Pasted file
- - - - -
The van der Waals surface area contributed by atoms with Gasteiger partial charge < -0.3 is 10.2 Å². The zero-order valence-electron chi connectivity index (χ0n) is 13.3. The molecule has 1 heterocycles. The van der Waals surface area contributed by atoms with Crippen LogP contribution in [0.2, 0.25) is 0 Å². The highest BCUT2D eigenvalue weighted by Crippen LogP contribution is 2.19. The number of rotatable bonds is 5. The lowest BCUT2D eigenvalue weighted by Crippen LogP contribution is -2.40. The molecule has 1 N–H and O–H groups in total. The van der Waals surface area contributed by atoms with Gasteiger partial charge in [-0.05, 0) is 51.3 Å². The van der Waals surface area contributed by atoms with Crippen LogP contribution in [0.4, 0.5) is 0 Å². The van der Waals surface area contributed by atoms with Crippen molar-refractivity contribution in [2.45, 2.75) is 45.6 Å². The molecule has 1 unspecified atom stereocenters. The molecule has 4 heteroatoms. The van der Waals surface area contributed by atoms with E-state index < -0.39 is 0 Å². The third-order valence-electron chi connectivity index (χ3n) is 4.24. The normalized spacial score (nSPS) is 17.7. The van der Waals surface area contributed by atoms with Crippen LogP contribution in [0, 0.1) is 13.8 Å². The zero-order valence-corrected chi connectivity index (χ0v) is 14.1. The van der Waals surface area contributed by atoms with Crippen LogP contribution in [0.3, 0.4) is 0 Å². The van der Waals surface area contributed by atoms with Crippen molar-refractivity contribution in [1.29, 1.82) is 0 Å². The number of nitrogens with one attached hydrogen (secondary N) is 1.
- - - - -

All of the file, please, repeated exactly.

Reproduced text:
The van der Waals surface area contributed by atoms with Gasteiger partial charge < -0.3 is 10.2 Å². The zero-order valence-electron chi connectivity index (χ0n) is 13.3. The molecule has 1 heterocycles. The van der Waals surface area contributed by atoms with Crippen LogP contribution in [0.2, 0.25) is 0 Å². The highest BCUT2D eigenvalue weighted by Crippen LogP contribution is 2.19. The number of rotatable bonds is 5. The lowest BCUT2D eigenvalue weighted by Crippen LogP contribution is -2.40. The molecule has 1 N–H and O–H groups in total. The van der Waals surface area contributed by atoms with Gasteiger partial charge in [-0.05, 0) is 51.3 Å². The van der Waals surface area contributed by atoms with Crippen LogP contribution in [0.4, 0.5) is 0 Å². The van der Waals surface area contributed by atoms with Crippen molar-refractivity contribution in [2.45, 2.75) is 45.6 Å². The molecule has 1 unspecified atom stereocenters. The molecule has 4 heteroatoms. The van der Waals surface area contributed by atoms with E-state index < -0.39 is 0 Å². The third-order valence-electron chi connectivity index (χ3n) is 4.24. The normalized spacial score (nSPS) is 17.7. The van der Waals surface area contributed by atoms with Crippen LogP contribution in [0, 0.1) is 13.8 Å². The zero-order valence-corrected chi connectivity index (χ0v) is 14.1. The van der Waals surface area contributed by atoms with Crippen LogP contribution in [0.3, 0.4) is 0 Å². The van der Waals surface area contributed by atoms with Crippen molar-refractivity contribution in [1.29, 1.82) is 0 Å². The number of nitrogens with one attached hydrogen (secondary N) is 1.